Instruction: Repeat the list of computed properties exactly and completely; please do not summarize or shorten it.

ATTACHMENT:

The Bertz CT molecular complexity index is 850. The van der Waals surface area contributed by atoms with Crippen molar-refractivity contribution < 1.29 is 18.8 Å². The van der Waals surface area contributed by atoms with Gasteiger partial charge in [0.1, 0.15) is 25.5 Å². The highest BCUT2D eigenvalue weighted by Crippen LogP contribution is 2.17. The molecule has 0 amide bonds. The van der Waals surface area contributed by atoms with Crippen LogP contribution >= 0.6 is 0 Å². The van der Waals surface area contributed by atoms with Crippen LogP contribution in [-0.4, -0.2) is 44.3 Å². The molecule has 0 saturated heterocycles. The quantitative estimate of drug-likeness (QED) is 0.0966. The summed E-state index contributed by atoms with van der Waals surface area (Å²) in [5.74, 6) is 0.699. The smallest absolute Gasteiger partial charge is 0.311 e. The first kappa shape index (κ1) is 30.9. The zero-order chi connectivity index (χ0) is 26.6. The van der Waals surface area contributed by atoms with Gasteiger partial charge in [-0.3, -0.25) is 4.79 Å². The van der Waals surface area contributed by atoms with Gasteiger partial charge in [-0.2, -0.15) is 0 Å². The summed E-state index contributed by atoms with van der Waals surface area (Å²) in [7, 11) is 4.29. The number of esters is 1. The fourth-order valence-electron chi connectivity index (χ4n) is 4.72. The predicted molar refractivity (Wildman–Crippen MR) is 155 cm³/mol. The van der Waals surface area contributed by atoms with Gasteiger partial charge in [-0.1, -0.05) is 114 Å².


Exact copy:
The Bertz CT molecular complexity index is 850. The van der Waals surface area contributed by atoms with Crippen molar-refractivity contribution < 1.29 is 18.8 Å². The van der Waals surface area contributed by atoms with Gasteiger partial charge in [0.1, 0.15) is 25.5 Å². The highest BCUT2D eigenvalue weighted by Crippen LogP contribution is 2.17. The molecule has 0 amide bonds. The van der Waals surface area contributed by atoms with Crippen LogP contribution >= 0.6 is 0 Å². The van der Waals surface area contributed by atoms with Crippen LogP contribution in [-0.4, -0.2) is 44.3 Å². The molecule has 0 saturated heterocycles. The quantitative estimate of drug-likeness (QED) is 0.0966. The summed E-state index contributed by atoms with van der Waals surface area (Å²) in [5.74, 6) is 0.699. The smallest absolute Gasteiger partial charge is 0.311 e. The first kappa shape index (κ1) is 30.9. The zero-order chi connectivity index (χ0) is 26.6. The van der Waals surface area contributed by atoms with Gasteiger partial charge in [-0.3, -0.25) is 4.79 Å². The van der Waals surface area contributed by atoms with Gasteiger partial charge in [-0.2, -0.15) is 0 Å². The summed E-state index contributed by atoms with van der Waals surface area (Å²) in [7, 11) is 4.29. The number of esters is 1. The fourth-order valence-electron chi connectivity index (χ4n) is 4.72. The predicted molar refractivity (Wildman–Crippen MR) is 155 cm³/mol. The van der Waals surface area contributed by atoms with Gasteiger partial charge in [-0.1, -0.05) is 114 Å².